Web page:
Sunday, October 23, 2005

Animal Disaster Plan

From Cheryl Faulkenburry, Animal Behavior Expert
Center Hill School.

Listening to the plight of all the animals after Katrina, I’m worried about my own animals if a disaster should ever strike our area. Is there anything that I can do to be more prepared?

It’s always good to be prepared in case of any emergency. Most people think of preparing for their family, but they often overlook the needs of their furry family. Make sure you have three days of food and water set aside for your pets.

Put any medications, a leash, collar, toys, treats, and copies of vaccination records in a Ziploc bag and keep with the food. Include written instructions for the care of your pet- type and amount of food, medication amounts (if any), their normal routine (how often they go potty, what they like to play, etc.), and emergency numbers for people in your area as well as outside of your area who may be able to care for your pets in an emergency.

Check with your local Administration Office and see if there is a disaster plan in place that includes pets. If at all possible, it’s a good idea to bring a crate and the emergency kit that you’ve set aside so all the instructions are with the animal as well as their shot records.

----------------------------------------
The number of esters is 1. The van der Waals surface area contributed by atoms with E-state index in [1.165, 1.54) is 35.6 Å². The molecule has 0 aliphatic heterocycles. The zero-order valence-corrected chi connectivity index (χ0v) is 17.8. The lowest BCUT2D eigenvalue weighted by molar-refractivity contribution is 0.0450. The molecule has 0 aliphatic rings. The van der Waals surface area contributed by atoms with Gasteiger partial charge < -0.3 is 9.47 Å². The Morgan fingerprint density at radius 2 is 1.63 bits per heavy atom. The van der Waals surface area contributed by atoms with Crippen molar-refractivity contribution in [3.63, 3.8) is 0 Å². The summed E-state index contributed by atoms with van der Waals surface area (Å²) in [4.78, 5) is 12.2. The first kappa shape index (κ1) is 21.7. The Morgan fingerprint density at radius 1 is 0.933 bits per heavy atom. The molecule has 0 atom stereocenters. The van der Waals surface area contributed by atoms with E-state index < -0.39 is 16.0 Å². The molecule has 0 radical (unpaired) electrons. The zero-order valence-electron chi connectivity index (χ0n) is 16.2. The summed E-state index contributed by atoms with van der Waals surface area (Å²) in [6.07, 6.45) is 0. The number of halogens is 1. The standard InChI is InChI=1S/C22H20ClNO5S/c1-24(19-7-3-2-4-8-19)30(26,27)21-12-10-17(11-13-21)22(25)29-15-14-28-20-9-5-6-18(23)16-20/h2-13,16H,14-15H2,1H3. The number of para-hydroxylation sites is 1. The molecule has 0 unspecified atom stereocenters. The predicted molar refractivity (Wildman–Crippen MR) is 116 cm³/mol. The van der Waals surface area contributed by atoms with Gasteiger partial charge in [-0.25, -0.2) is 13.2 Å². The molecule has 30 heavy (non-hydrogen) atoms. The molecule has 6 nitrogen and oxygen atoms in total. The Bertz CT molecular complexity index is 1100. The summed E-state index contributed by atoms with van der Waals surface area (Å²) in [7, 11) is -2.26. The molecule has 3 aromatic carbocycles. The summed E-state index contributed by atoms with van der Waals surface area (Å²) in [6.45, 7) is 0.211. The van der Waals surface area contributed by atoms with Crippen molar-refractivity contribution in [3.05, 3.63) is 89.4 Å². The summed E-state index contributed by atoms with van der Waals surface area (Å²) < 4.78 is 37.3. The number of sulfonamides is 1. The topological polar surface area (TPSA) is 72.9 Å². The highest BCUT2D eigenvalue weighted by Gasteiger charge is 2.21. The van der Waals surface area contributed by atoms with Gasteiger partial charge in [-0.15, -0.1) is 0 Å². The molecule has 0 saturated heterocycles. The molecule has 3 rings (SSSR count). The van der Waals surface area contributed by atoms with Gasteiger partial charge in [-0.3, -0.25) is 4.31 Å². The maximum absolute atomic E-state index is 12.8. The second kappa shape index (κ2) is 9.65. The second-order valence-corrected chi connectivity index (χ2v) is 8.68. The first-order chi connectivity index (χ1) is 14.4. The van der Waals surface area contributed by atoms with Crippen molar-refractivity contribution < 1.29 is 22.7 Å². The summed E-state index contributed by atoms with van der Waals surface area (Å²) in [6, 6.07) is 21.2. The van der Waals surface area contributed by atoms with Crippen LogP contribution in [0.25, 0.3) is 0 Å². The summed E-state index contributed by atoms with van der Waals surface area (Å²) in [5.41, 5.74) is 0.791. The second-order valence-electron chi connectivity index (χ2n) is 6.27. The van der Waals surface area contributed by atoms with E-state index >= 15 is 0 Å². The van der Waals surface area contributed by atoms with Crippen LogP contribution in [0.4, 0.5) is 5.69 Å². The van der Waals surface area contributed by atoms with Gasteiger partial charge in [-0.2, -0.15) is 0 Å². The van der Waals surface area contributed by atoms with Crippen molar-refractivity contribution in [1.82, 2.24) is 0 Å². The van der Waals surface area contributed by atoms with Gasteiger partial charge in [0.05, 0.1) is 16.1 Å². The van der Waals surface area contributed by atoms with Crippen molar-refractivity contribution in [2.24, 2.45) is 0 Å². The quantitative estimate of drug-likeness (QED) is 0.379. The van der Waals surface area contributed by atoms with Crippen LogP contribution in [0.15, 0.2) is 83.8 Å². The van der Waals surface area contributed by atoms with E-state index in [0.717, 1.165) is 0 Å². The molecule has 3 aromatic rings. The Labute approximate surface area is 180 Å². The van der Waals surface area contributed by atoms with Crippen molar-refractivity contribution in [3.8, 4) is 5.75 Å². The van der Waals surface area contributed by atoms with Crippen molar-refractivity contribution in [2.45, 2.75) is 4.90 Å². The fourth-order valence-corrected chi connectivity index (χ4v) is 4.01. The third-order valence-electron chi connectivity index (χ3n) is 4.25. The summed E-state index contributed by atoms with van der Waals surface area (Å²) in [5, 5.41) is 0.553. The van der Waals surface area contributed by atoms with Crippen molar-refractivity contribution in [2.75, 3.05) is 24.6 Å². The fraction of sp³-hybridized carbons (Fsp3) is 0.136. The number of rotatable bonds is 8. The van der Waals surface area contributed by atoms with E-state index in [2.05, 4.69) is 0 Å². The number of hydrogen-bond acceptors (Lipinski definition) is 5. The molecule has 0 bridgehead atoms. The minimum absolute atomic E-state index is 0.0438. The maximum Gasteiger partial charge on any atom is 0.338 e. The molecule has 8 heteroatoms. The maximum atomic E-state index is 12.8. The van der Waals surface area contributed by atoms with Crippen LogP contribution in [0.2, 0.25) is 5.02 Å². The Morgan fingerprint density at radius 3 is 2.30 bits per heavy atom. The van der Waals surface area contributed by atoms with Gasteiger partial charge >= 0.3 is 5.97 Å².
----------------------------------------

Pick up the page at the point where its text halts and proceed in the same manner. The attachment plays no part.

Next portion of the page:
Always make sure your animals have ID tags on their collars. Evacuation shelters are set up only during a “Declared Disaster,” not during every storm. Stay tuned to your radio to find out if there is a declared disaster in your area when storms approach.

Also have a list of animal-friendly hotels or friends houses outside of your area where you can evacuate with your animals if needed. You may want to leave before an evacuation is required to avoid the last minute rush and decrease the stress on everyone involved. If you have a destination set up ahead of time, you will know exactly where to go and can calmly take your family to safety where you can all stay together until the dangers pass. Take the time to plan and care for your family.

Remember that an emergency may not only be a natural disaster. You may end up in the hospital and need someone to go in and care for your animals. If you have everything necessary set aside in one place, this makes it easier for the caretaker.

It’s also a good idea to put a card in your wallet explaining that you have animals at home that need care if you are incapacitated. Be sure to list an emergency contact so someone can be contacted to care for your animals and where the supplies may be found. Being prepared for the unexpected will give you peace of mind during a very stressful time. Don’t wait until disaster strikes -- sit down with your family and make a plan today that includes everyone.

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